Wshington: Canadian researchers revealed many people with chronic pain and those taking mental health medicines prefer cannabis over their prescribed medication.
This may be due to the feeling that marijuana is safer than prescription drugs.
The study has appeared in journal of Drug Policy.
Lead author of the study, Philippe Lucas, from University of Victoria, reasoned as to why they switch to cannabis from prescribed meds.
According to Lucas, it is due to reduced side effects, better symptom management and a feeling that cannabis is safer than the drugs on the prescription.
The study tracked more than 250 patients with prescribed medicines, who are being treated for conditions such as chronic pain, mental health and gastrointestinal issues.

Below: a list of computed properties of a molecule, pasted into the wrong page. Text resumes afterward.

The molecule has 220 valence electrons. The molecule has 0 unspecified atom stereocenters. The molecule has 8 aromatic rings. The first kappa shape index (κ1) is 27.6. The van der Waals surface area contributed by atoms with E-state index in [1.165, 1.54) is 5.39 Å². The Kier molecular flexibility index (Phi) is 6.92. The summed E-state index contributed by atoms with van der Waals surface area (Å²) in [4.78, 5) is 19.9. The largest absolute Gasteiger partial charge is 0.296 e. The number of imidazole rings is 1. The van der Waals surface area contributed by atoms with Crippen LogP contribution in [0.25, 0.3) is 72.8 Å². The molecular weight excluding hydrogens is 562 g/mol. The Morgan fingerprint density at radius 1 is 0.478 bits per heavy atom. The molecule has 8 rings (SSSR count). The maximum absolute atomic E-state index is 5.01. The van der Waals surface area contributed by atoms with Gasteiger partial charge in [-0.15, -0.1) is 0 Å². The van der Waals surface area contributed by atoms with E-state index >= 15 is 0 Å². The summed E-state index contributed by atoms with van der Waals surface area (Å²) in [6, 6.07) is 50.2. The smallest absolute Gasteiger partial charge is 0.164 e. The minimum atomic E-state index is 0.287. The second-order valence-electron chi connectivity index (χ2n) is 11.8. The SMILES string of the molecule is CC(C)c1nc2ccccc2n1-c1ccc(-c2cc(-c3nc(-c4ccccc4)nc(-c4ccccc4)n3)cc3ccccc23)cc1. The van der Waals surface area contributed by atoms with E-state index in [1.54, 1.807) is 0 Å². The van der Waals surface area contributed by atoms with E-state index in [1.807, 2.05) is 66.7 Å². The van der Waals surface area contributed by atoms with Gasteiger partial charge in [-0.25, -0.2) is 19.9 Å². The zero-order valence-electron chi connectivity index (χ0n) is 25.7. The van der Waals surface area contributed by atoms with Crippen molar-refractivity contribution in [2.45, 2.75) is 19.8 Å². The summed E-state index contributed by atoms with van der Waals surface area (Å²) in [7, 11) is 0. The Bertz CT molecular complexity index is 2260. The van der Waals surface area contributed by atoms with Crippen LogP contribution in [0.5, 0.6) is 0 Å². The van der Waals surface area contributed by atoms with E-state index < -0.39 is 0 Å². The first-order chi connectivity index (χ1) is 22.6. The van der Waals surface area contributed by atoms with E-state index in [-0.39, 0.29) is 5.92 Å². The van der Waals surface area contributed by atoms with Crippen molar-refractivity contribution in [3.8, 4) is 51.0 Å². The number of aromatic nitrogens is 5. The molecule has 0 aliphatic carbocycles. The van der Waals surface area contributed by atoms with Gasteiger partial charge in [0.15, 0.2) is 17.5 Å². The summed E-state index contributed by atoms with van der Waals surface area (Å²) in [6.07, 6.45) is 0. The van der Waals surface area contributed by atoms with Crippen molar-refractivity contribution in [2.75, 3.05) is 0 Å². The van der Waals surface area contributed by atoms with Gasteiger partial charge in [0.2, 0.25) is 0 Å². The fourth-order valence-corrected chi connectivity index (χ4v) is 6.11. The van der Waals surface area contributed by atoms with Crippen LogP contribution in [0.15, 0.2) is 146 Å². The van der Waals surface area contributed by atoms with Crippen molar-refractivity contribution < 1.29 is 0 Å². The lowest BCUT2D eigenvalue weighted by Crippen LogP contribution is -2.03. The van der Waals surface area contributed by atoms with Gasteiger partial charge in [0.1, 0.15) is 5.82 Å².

Overall, 63 percent of respondents reported using cannabis instead of their medicines, which included opioids (to treat pain), benzodiazepines (sedatives) and anti-depressants.
“This study is one of the first to track medical cannabis use under the new system of licensed producers, meaning that all participants had physician authorisation to access cannabis in addition to their prescription medicines,” said Zach Walsh, from the University of British Columbia.
Walsh suggested that cannabis may have an important role to play in addressing the problematic use of pharmaceutical medications, such as opioids.
In 2001, Canada became one of the first nations to develop a program to allow access to cannabis for medical purposes.
“Further research into how well cannabis works compared to the accepted front-line treatments is warranted,” Walsh stated.